In March 2012, a human rights organization’s documentary about a central African despot became the most viral video of all time, and the ensuing furor resulted in its leader’s bizarre public meltdown. On the second anniversary of the phenomenon, everyone involved is still figuring out what it all means.
This week, we profile four women who are fighting for feminist change within their conservative religions: Orthodox Judaism, Mormonism, Catholicism, and Islam. Read that series and these other great stories from around BuzzFeed and the web.
By one common reading of the Holy Qur’an, a Muslim woman must choose between rejecting her faith and rejecting the notion of equality. This Kuala Lumpur-based journalist and activist has been working to find a third option.
Long whispered about in Mormon feminist circles, the ordination of women is now decidedly in the public eye, thanks to a D.C.-based attorney.
Widely considered one of the architects of Catholic feminist theology, the 72-year-old nun and professor has often clashed with institutional leaders — including the future pope — in her fight for equality in the clergy.
How do you follow a historic achievement that was called a “radical and dangerous departure from Jewish tradition”? By starting a school to help train the first generation of female Orthodox Jewish clergy in the hopes they can do the same.
There’s always been a thin line between investing and gambling, and one firm turned the concept into a multimillion-dollar industry until the government shut it down. As number crunchers like Nate Silver become cultural touchstones, how does Intrade’s fate predict the future of how we process the world?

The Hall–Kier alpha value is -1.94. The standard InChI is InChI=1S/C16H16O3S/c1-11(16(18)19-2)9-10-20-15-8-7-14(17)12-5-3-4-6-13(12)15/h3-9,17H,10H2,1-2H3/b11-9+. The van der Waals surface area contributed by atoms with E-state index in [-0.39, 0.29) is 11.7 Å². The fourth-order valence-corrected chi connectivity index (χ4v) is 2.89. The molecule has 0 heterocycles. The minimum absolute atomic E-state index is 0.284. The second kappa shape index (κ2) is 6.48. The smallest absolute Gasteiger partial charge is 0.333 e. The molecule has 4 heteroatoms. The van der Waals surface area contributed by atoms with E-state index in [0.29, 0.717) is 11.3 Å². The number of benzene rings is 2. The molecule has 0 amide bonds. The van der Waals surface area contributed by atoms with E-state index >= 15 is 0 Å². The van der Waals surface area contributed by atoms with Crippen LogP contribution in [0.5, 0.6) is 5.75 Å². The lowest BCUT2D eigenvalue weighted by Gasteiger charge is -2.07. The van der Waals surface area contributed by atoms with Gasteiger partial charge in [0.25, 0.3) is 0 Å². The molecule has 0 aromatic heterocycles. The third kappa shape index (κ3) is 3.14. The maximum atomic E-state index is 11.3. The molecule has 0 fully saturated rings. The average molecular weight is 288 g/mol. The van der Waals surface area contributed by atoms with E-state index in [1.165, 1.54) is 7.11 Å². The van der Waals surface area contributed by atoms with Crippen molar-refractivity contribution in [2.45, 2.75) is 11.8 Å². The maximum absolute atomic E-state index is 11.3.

“Be chill and don’t be a downer, act like a dude but look like a supermodel.”
This week for BuzzReads, Tim Chester explores the geeky world of hardcore medieval combat. Read that and these other great stories from around BuzzFeed and the web.
Battle axes! Bloodshed! Bureaucracy! Middle Ages war reenactment is taking a turn for the violent as a new breed of weekend warriors — don’t call them LARPers — grapple with dangerous weaponry, entrenched nationalism, and a bit of institutional corruption and chaos.
On the stoner classic’s 25th anniversary, an extra from the movie goes back in time and realizes how spending a few days in a mall with Keanu Reeves altered her own history.
This week for BuzzReads, Andrew Rice examines the rise and demise of a website that allowed you to gamble on current events. Read that and these other great stories from around BuzzFeed and the web.
On the day of the Super Bowl, Bill Krackomberger spent a lot of time driving around, a lot of time looking at his phone, and a little time thinking about a painful bet on Christina Aguilera’s performance of “The Star-Spangled Banner” three years ago.
This week for BuzzReads, McKay Coppins spends a day and a half with the Donald as he — yet again — talks about running for office. Read that and these other great stories from around BuzzFeed and the web.
Over the course of 25 years, he’s repeatedly toyed with the idea of running for president and now, maybe, governor of New York. With all but his closest apostles finally tired of the charade, even the Donald himself has to ask, what’s the point? On the plane and by the pool with the man who will not be king.